Being charged with cannabis trafficking in Hawaii is a serious offense. A first offender could face several years of jail term and substantial fines if convicted. Although trafficking of other drugs in Hawaii carries severe penalties, the punishments may be less severe. Offenders may face shorter jail terms and lesser fines for trafficking other drugs. If charged with marijuana trafficking in Hawaii, a defendant should remain silent until their attorney is present. This will prevent them from making incriminating statements that can be used against them in court.
Getting a marijuana trafficking charge in Hawaii dismissed requires a thorough understanding of drug trafficking laws and a defendant's rights under federal and state constitutions. For instance, the Fourth Amendment of the United States Constitution protects people from unreasonable searches and seizures by law enforcement officers. So, if a defendant is able to prove that the cannabis product seized from them was obtained illegally, a judge might dismiss their charges. Also, a defendant may get marijuana trafficking charges against them dismissed by proving that they did not intend to distribute the marijuana product found on them.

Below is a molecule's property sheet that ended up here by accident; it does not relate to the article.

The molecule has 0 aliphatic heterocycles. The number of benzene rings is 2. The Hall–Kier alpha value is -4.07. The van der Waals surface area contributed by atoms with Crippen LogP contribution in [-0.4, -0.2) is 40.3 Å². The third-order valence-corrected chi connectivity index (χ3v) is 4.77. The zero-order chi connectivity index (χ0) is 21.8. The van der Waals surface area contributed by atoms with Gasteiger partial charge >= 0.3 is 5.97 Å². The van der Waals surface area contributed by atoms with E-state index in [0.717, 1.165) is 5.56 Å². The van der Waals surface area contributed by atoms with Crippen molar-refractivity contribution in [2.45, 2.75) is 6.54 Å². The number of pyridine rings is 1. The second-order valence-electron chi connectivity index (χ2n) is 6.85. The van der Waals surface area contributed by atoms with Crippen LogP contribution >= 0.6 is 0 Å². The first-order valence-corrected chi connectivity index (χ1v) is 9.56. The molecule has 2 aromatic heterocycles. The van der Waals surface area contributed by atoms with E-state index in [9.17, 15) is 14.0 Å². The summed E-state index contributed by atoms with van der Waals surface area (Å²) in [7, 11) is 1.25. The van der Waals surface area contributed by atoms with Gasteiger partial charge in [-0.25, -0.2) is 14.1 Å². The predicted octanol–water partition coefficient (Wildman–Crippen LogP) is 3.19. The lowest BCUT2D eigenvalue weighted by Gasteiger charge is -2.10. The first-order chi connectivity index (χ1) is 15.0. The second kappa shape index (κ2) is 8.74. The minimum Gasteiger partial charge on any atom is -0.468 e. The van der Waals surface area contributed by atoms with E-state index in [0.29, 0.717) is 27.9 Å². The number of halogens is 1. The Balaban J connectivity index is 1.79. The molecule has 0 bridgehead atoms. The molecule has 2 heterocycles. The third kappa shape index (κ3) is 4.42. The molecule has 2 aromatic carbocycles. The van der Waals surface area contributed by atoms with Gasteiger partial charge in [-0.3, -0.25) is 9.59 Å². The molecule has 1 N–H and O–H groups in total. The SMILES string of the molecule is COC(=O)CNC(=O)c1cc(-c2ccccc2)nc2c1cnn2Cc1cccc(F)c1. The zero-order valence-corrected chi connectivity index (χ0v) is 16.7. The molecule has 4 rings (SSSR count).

Another way to dismiss a marijuana trafficking charge in Hawaii is by offering law enforcement valuable information about another individual against whom the police are trying to build a case. A defendant's attorney must negotiate a lesser sentence for their client before the client divulges such information. A defendant's attorney can also argue that their client did not know that they had cannabis products in their possession or that the products did not belong to their client. If there is sufficient evidence to prove any of these claims, the marijuana trafficking charge may be dismissed.